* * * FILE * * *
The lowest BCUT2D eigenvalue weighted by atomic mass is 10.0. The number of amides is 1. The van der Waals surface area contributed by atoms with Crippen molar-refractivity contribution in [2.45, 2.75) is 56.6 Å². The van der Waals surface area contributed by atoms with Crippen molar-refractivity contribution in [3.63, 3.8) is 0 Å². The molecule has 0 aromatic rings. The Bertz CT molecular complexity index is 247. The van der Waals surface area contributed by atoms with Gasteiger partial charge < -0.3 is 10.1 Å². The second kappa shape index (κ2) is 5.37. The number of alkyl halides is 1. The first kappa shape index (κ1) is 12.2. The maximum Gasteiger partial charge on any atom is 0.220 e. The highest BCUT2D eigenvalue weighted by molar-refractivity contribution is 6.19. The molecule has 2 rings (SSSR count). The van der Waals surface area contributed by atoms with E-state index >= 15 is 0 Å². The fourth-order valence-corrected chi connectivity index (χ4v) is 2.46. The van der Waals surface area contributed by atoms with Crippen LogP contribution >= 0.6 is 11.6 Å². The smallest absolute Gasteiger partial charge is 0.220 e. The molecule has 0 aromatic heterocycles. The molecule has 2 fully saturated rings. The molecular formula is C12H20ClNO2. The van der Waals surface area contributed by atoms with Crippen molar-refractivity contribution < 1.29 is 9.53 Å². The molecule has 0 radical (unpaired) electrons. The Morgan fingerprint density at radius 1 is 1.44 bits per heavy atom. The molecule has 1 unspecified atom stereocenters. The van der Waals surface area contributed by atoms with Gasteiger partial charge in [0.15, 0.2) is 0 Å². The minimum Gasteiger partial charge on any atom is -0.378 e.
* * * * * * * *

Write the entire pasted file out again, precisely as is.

The lowest BCUT2D eigenvalue weighted by atomic mass is 10.0. The number of amides is 1. The van der Waals surface area contributed by atoms with Crippen molar-refractivity contribution in [2.45, 2.75) is 56.6 Å². The van der Waals surface area contributed by atoms with Crippen molar-refractivity contribution in [3.63, 3.8) is 0 Å². The molecule has 0 aromatic rings. The Bertz CT molecular complexity index is 247. The van der Waals surface area contributed by atoms with Gasteiger partial charge < -0.3 is 10.1 Å². The second kappa shape index (κ2) is 5.37. The number of alkyl halides is 1. The first kappa shape index (κ1) is 12.2. The maximum Gasteiger partial charge on any atom is 0.220 e. The highest BCUT2D eigenvalue weighted by molar-refractivity contribution is 6.19. The molecule has 2 rings (SSSR count). The van der Waals surface area contributed by atoms with E-state index >= 15 is 0 Å². The fourth-order valence-corrected chi connectivity index (χ4v) is 2.46. The van der Waals surface area contributed by atoms with Crippen LogP contribution >= 0.6 is 11.6 Å². The smallest absolute Gasteiger partial charge is 0.220 e. The molecule has 0 aromatic heterocycles. The molecule has 2 fully saturated rings. The molecular formula is C12H20ClNO2. The van der Waals surface area contributed by atoms with Crippen molar-refractivity contribution < 1.29 is 9.53 Å². The molecule has 0 radical (unpaired) electrons. The Morgan fingerprint density at radius 1 is 1.44 bits per heavy atom. The molecule has 1 unspecified atom stereocenters. The van der Waals surface area contributed by atoms with Gasteiger partial charge in [0.15, 0.2) is 0 Å². The minimum Gasteiger partial charge on any atom is -0.378 e.